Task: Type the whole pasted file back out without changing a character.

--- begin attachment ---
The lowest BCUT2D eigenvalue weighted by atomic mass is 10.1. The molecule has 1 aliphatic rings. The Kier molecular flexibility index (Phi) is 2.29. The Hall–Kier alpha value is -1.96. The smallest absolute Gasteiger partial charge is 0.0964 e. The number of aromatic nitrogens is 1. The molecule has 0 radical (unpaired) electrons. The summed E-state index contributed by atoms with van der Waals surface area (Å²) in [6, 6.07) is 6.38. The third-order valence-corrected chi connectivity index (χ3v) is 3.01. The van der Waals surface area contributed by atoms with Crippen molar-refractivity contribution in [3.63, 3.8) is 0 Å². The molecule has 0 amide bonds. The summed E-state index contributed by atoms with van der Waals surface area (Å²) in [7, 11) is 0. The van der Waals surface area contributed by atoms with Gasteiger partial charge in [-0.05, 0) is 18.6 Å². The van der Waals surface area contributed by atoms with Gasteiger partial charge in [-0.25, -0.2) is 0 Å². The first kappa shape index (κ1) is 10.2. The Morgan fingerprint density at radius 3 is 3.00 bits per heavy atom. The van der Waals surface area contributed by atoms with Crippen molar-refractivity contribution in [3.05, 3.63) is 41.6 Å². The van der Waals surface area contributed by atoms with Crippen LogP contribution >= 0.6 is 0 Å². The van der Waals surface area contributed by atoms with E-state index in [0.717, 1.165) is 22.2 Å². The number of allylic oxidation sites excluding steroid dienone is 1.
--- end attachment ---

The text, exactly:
The lowest BCUT2D eigenvalue weighted by atomic mass is 10.1. The molecule has 1 aliphatic rings. The Kier molecular flexibility index (Phi) is 2.29. The Hall–Kier alpha value is -1.96. The smallest absolute Gasteiger partial charge is 0.0964 e. The number of aromatic nitrogens is 1. The molecule has 0 radical (unpaired) electrons. The summed E-state index contributed by atoms with van der Waals surface area (Å²) in [6, 6.07) is 6.38. The third-order valence-corrected chi connectivity index (χ3v) is 3.01. The van der Waals surface area contributed by atoms with Crippen molar-refractivity contribution in [3.63, 3.8) is 0 Å². The molecule has 0 amide bonds. The summed E-state index contributed by atoms with van der Waals surface area (Å²) in [7, 11) is 0. The van der Waals surface area contributed by atoms with Gasteiger partial charge in [-0.05, 0) is 18.6 Å². The van der Waals surface area contributed by atoms with Gasteiger partial charge in [-0.25, -0.2) is 0 Å². The first kappa shape index (κ1) is 10.2. The Morgan fingerprint density at radius 3 is 3.00 bits per heavy atom. The van der Waals surface area contributed by atoms with Crippen molar-refractivity contribution in [3.05, 3.63) is 41.6 Å². The van der Waals surface area contributed by atoms with Crippen LogP contribution >= 0.6 is 0 Å². The van der Waals surface area contributed by atoms with E-state index in [0.717, 1.165) is 22.2 Å². The number of allylic oxidation sites excluding steroid dienone is 1.